As Amardeep noted last week, we are at about the one-year anniversary of the end of the war in Sri Lanka. For the occasion, Groundviews did a special edition, to which I contributed a short story. I’m cross-posting it here.
We Regret to Inform You That Your Condolences Cannot Be Accepted At This Time
a short story
We regret to inform you that your condolences cannot be accepted at this time. At present, both our pain and our hope defy that word, which has been offered and denied us, which we need and do not need, and which in any case we cannot accept, because they (your condolences) will not reach from what has happened to what will come.
We find the word condolences stunning in its insufficiency for past and future.
We evacuated our homes in the light; we vanished from our homes in the dark; we walked away from our families, toward the weapons, and wished that we could turn around. Our bodies entered the earth in places we cannot now identify, and so we are everywhere, blown to dust. By both dying in and surviving this place, we will live here long after your condolences become a ghost in your throat.
We joined others’ battles, willingly and unwillingly; we walked forward on paths not our own when the paths we would have chosen were closed to us. We were incidental; we were vital; we were enemies; we were friends; we were disputed; we were uncounted. In a small country, we felt far away from you. In a small world, we felt far away from you. We were your people and not your people.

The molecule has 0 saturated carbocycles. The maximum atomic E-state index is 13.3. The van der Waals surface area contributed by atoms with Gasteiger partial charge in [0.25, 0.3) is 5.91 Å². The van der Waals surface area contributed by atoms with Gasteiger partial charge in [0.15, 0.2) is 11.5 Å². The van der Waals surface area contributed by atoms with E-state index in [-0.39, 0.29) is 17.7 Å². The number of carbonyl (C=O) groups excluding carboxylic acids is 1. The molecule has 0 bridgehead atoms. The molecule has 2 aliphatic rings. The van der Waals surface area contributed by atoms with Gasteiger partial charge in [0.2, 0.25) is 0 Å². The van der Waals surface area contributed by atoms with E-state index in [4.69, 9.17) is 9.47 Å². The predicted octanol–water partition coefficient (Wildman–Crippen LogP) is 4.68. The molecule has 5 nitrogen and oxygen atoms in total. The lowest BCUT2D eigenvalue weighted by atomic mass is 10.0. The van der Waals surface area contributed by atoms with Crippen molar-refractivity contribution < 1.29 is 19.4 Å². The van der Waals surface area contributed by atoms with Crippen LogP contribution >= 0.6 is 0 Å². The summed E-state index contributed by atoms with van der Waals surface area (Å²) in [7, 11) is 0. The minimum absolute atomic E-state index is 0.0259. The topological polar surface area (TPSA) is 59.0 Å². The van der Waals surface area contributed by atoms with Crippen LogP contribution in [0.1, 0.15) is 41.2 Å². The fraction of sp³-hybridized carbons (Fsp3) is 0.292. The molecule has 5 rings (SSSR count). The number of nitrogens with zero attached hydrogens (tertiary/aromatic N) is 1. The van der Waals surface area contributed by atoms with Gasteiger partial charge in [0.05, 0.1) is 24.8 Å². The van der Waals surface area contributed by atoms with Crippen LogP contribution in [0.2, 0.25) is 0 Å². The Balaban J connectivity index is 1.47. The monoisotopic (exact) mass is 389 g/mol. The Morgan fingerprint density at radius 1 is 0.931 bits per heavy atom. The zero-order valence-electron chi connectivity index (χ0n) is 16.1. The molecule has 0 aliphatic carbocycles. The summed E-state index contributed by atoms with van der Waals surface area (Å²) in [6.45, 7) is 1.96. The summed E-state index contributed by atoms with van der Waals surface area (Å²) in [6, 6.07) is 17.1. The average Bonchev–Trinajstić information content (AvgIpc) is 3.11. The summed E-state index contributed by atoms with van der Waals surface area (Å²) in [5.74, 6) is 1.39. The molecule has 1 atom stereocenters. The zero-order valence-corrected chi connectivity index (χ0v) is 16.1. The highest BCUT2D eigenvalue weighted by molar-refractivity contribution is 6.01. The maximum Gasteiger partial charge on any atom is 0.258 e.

We could not wait for you to remember us.
We perished and survived and were less and also more for it. Some of us had little money and little food; we had children. We lost our children willingly and unwillingly. They were torn from our hands; we fought to keep them with us; we pushed them away from us to save them; we held them close in the hope that we might take their bullets and thereby die before them.
Some of us did, but some of us lived, and so the memory of this will outlast even the children we fought to save.
In the rush to escape this bloodletting, which has been its own kind of war, our ears fell to the ground, and so we cannot now hear your condolences. To survive, we had to shut our eyes, with which we would have seen what was in yours. We closed our mouths against hunger and anger; we knew and did not know our families, friends, fellows, and leaders, who hunted us, ran with us, and died with us.
We faced ourselves from all sides. Some of us lived. We are still here. We regret to inform you that your condolences cannot be accepted at this time.